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Google Event Unveils Smartphones, Wi-Fi, VR, and Streaming Devices

In what has become a recurring exercise, Google recently staged a product announcement just weeks after Apple’s media event revealed the iPhone 7, Apple Watch Series 2, and AirPods.

As with a previous such event (see “Google I/O 2016 Includes Announcements with Apple Appeal,” 23 May 2016), much of what Google showed off has direct parallels with the Apple world. Notably, both companies showed off their next-generation smartphones.

But while the Google event might seem like a me-too exercise with an undercurrent of Apple envy, it demonstrated how Google is outpacing its Cupertino competitor in some ways. Google’s new Pixel smartphones don’t blow the new iPhone 7 models out of the water, but they do have characteristics that might inspire some envy. And Google is pulling ahead of Apple in areas such as Wi-Fi and virtual reality. None of Google’s improvements are so significant that Apple users will be enticed to switch, but the competition should keep Apple on its toes.

iPhone, Meet Pixel — Google has jettisoned the Nexus brand that it long used for the smartphones it sells directly to the public, shifting to Pixel — the name it previously used for its Pixel C tablet and the recently discontinued Chromebook Pixel laptop. Google’s new phones bear the monikers Pixel and Pixel XL.

Aesthetically, the Pixel devices might strike many as iPhone copycats with roughly comparable contours, though Google has opted to sheathe the aluminum devices front and back in glass — we all know how well that worked out for the iPhone 4 and 4s. Google does earn a few creativity points for the names of its phone colors: Very Silver, Quite Black, and the limited-edition Really Blue.

More significantly, Google has added a raft of technical improvements to make the Pixel phones competitive with both the iPhone 7 and high-end phones from other Android-based phone makers.

The Pixel’s 12-megapixel camera is one of the biggest shots across Apple’s bow. Google made much of the fact that the camera does not bulge the way the iPhone 7’s camera does, although the Pixel is slightly thicker overall than the iPhone 7.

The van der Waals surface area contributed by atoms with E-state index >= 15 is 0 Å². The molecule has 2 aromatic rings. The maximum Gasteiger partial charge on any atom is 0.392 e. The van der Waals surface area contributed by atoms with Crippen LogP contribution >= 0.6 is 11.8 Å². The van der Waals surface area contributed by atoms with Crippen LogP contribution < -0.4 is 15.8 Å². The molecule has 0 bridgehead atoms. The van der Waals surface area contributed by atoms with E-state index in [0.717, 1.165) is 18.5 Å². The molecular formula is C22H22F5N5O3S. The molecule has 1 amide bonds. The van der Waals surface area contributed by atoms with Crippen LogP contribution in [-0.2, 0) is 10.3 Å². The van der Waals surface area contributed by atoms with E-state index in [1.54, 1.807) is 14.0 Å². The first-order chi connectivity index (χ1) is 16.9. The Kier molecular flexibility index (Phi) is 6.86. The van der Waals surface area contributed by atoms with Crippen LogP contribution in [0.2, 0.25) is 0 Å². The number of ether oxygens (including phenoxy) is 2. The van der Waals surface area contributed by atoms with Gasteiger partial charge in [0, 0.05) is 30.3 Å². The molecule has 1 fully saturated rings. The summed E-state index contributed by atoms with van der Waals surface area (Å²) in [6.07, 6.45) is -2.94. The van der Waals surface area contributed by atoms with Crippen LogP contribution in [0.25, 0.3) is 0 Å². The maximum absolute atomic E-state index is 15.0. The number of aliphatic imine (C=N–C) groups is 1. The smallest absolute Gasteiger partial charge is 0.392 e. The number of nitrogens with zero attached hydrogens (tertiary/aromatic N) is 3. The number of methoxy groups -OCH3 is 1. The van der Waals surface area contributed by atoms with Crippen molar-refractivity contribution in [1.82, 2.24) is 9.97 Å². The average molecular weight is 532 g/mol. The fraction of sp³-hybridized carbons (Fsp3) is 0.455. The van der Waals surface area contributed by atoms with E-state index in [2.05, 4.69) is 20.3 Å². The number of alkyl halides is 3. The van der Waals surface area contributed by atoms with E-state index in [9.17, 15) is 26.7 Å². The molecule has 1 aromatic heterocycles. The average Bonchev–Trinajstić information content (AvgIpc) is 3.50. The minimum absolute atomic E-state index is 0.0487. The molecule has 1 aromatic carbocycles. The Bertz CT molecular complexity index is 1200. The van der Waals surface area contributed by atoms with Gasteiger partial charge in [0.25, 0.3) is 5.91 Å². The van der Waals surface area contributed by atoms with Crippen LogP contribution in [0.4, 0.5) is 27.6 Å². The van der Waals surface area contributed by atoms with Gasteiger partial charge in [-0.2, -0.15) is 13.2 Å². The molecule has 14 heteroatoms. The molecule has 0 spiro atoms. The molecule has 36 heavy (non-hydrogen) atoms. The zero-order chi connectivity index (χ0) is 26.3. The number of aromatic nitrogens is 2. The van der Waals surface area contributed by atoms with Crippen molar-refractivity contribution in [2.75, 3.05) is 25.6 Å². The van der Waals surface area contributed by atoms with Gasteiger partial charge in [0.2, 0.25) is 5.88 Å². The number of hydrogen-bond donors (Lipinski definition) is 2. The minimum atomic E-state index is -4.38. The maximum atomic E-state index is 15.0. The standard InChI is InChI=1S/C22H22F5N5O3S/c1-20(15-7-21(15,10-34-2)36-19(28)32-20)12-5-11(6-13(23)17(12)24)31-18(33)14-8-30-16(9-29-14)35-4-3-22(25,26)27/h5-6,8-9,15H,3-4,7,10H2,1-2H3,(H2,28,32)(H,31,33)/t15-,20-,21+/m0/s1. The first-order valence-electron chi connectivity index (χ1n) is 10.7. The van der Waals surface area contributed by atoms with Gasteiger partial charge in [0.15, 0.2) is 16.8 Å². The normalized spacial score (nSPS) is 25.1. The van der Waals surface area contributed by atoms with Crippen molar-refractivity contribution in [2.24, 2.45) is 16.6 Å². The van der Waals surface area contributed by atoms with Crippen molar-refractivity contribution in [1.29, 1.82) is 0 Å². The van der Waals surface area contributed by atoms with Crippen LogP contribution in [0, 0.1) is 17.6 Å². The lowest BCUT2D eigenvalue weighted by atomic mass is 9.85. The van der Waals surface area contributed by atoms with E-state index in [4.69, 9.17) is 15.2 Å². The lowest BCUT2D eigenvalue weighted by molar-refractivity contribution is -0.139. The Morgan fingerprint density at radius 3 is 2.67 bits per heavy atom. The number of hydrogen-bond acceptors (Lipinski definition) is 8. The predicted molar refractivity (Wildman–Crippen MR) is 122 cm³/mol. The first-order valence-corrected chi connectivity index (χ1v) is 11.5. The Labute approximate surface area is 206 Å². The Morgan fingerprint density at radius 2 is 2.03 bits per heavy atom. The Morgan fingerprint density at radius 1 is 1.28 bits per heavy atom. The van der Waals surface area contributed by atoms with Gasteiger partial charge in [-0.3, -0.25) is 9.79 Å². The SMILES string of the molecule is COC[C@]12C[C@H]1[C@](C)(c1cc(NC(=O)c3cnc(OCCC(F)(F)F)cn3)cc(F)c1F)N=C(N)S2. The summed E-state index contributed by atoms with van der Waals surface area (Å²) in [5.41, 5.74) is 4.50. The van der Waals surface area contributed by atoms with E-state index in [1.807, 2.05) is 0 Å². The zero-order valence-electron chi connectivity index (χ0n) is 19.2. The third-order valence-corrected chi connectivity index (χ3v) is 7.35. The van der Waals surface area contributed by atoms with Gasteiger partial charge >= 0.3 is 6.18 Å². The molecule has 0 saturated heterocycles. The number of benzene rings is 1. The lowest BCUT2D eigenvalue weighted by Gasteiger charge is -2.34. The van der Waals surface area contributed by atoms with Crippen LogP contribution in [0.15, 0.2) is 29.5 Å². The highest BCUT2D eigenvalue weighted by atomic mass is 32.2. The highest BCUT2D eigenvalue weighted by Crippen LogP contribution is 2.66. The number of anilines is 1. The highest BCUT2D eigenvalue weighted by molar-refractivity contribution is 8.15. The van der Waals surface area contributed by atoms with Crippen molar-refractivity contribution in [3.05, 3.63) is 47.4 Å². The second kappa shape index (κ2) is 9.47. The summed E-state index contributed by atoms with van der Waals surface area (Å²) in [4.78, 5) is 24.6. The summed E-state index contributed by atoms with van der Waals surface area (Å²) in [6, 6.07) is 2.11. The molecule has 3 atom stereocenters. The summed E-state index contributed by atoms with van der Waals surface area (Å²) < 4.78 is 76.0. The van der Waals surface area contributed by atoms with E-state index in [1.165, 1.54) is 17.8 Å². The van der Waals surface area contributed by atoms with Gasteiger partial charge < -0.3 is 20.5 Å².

Even so, Google claims the camera is “the highest rated smartphone camera anyone has ever made” with a DxOMark Mobile score of 89, along with exceptional low-light performance (an iPhone 7 bragging point) and a Lens Blur feature to achieve shallow depth of field and bokeh effects (similar to the iPhone’s new Portrait feature). But the Pixels lack one key camera feature: optical image stabilization, that’s found on both iPhone 7 models. For comparison, the iPhone 7 scored 86 on the DxOMark Mobile test.

iPhone users may feel pangs of jealousy at Google’s offer of free, unlimited storage of original-quality, full-resolution photos and videos via its Google Photos service. Apple’s iCloud still offers just a measly 5 GB of free storage for use with iCloud Photo Library.

Quick-charging technology gives the Pixel phones another edge over the iPhone 7. The Google handsets can go from uncharged to about 7 hours of battery life with only 15 minutes of charging via an 18-watt charger plugged into a USB-C port and a technology called USB-PD (Power Direct). Apple could presumably bring quick-charging technology to the iPhone since the 12.9-inch iPad Pro already has rapid charging (see “iPad Pro Charges Faster with MacBook Adapter and New Cable,” 27 April 2016).